Last year this inaugural season of independent theatre (and dance, and musicals, and more…), saw the Downstairs Theate re-branded “The Reg” and boasted new work such as Aleksandr and the Robot Maid from QSS-Residents Drop Bear Theatre amongst a vibrant program which included the cabaret Der Gelbe Stern, powerful contemporary theatre production God’s Ear, and tear-jerking back-to-front two-man musical The Last Five Years.

This year the Seymour Centre is once again inviting small and emerging Australian performance companies to pitch projects that fulfil one or more of the following;

  • take large amounts of creative risks
  • cross genre boundaries
  • provoke some big (and small) questions
  • leave audiences gasping for more and…
  • extend the practice of the team involved.

For more information and to download the application form click here to visit the Reginald website.

Applications are due 3 February 2012.

This week we caught up with one of our favourite QSS-Residents Martin del Amo to talk about Anatomy of an Afternoon, on until Monday 16 January at the Sydney Opera House for the Sydney Festival.

Tell us about Anatomy of an Afternoon. How did you come to work with solo dancer Paul White? 

Anatomy of an Afternoon takes its inspiration from Vaslav Nijinsky’s The Afternoon of a Faun. This seminal dance piece was highly controversial when it first premiered in 1912, partly because of its overtly sexual nature for its time but also because it so radically rejected any classical formalism associated with the ballet tradition. While using the Nijinsky original as a conceptual springboard, Anatomy of an Afternoon at the same time marks somewhat of a departure as it shifts the focus away from the faun character and seeks to physically capture the elusive nature of the afternoon.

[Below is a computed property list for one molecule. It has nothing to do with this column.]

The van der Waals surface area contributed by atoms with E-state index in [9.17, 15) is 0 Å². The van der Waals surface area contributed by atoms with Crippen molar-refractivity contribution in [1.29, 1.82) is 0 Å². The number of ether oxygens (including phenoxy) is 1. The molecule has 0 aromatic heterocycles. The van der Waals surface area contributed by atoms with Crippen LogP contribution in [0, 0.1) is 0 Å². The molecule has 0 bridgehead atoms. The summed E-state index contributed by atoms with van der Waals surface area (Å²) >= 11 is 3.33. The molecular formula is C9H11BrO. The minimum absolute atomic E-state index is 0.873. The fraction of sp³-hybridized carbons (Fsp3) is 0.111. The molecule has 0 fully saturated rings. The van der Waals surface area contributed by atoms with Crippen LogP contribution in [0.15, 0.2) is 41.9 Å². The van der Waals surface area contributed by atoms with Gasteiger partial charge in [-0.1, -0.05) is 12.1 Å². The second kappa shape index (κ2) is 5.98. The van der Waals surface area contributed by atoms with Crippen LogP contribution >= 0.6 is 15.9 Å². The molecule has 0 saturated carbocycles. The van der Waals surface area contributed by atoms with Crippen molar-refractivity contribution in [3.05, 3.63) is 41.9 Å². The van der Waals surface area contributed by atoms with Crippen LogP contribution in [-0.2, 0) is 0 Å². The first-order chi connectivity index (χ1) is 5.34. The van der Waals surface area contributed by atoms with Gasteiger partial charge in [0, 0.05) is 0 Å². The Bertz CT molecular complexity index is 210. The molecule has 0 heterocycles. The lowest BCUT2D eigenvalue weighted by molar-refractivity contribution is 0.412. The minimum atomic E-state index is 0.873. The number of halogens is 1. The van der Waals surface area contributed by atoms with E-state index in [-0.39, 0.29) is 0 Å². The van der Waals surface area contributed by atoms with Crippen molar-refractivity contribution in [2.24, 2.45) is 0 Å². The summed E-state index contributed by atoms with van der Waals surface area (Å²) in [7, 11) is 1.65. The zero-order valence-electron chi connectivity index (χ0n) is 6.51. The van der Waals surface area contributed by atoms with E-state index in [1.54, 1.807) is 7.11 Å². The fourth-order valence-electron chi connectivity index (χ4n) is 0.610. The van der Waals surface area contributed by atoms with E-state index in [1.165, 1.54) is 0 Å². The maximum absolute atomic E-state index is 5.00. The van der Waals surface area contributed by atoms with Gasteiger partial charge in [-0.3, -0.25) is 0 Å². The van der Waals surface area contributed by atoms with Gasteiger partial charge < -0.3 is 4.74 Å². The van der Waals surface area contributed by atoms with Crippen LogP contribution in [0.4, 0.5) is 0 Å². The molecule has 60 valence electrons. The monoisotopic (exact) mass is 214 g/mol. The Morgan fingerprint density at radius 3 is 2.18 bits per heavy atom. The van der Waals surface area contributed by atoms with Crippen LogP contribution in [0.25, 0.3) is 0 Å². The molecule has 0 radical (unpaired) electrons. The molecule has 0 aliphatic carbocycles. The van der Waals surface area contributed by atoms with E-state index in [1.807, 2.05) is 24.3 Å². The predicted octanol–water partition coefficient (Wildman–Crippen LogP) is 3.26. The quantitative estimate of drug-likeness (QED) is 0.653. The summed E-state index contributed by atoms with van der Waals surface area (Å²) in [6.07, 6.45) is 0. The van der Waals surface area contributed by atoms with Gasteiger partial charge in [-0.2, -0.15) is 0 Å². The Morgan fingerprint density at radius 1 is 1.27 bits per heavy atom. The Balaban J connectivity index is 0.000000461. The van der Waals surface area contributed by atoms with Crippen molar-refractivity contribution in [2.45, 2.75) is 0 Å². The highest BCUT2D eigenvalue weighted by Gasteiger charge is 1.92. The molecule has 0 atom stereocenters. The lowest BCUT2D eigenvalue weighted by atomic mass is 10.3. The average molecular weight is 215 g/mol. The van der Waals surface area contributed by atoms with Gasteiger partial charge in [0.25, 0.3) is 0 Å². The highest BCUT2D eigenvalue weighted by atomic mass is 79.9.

Paul and I had known each other socially for a few years and I’ve always been an admirer of his work. Paul is primarily known for his incredible dancing skills and charismatic performance style but he is also a much sought after artistic collaborator, having forged ongoing creative partnerships with several choreographers. He is fearless when it comes to choreographic research and always up for challenging himself artistically. I felt he was the ideal collaborator for this project and I asked him if he was interested in coming onboard. Luckily he said yes …